Anandibai travelled to New York from Kolkata (Calcutta) by ship, chaperoned by two female English missionary acquaintances of the Thorborns. In New York, Theodicia Carpenter received her in June 1883.
Anandibai wrote to the Woman’s Medical College of Pennsylvania in Philadelphia, asking to be admitted to their medical program, which was the second women’s medical program in the world. Rachel Bodley, the dean of the college, enrolled her.
Anandibai began her medical training at age 19. In America, her health worsened because of the cold weather and unfamiliar diet. She contracted tuberculosis. Nevertheless, she graduated with an MD in March 1886; the topic of her thesis was “Obstetrics among the Aryan Hindoos.” The thesis utilized references from both Ayurvedic texts and American medical textbooks. On her graduation, Queen Victoria sent her a congratulatory message.
Vaccination rates vary by county, determined by local factors
COVID-19 has disproportionately affected certain underserved and high-risk populations, including people of color, those with underlying health conditions, and those who are socioeconomically disadvantaged. Ensuring access to COVID-19 vaccines for these communities can help address the disparate health effects of the virus and achieve herd immunity.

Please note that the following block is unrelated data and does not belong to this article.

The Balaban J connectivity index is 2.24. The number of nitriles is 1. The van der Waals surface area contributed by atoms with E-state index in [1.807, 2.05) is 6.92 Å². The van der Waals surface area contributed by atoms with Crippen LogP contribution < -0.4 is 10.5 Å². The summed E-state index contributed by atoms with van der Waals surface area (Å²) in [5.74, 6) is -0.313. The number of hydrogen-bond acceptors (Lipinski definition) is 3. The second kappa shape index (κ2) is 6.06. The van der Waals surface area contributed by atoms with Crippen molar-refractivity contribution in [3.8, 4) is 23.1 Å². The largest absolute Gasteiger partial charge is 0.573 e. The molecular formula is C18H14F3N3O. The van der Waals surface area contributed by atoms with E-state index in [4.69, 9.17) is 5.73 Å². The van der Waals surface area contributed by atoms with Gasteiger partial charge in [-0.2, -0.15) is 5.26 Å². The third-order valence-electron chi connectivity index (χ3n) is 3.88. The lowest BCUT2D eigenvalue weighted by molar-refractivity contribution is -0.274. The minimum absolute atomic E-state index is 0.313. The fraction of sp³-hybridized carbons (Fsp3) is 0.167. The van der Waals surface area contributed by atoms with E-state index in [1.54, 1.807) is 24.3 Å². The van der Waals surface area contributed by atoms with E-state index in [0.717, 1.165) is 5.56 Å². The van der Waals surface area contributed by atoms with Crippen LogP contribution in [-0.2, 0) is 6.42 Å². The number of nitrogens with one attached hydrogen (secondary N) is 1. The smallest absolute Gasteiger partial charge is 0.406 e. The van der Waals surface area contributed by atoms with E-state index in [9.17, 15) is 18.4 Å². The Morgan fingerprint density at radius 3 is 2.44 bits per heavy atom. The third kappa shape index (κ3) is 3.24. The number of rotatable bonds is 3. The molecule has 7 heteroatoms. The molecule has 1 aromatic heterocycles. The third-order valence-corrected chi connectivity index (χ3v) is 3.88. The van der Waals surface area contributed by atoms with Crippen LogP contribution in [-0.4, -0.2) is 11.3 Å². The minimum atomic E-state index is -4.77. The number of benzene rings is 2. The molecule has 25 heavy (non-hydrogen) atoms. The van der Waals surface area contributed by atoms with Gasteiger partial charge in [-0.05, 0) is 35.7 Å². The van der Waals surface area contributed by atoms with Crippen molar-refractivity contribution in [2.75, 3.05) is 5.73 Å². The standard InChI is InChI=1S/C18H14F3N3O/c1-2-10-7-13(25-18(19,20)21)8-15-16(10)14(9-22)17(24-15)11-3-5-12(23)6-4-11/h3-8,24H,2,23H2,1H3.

The Biden administration has identified vaccine equity as a priority, but states and local jurisdictions vary in how and the extent to which they prioritize equity. Given that vaccine roll-out in the U.S. is inherently local, understanding how vaccination rates vary at the local level is important for informing outreach efforts and addressing equity.
Earlier CDC analysis found that, as of early March, counties with high social vulnerability had lower vaccination rates than counties with low social vulnerability.
Source: Kaisesr Permanente Foundation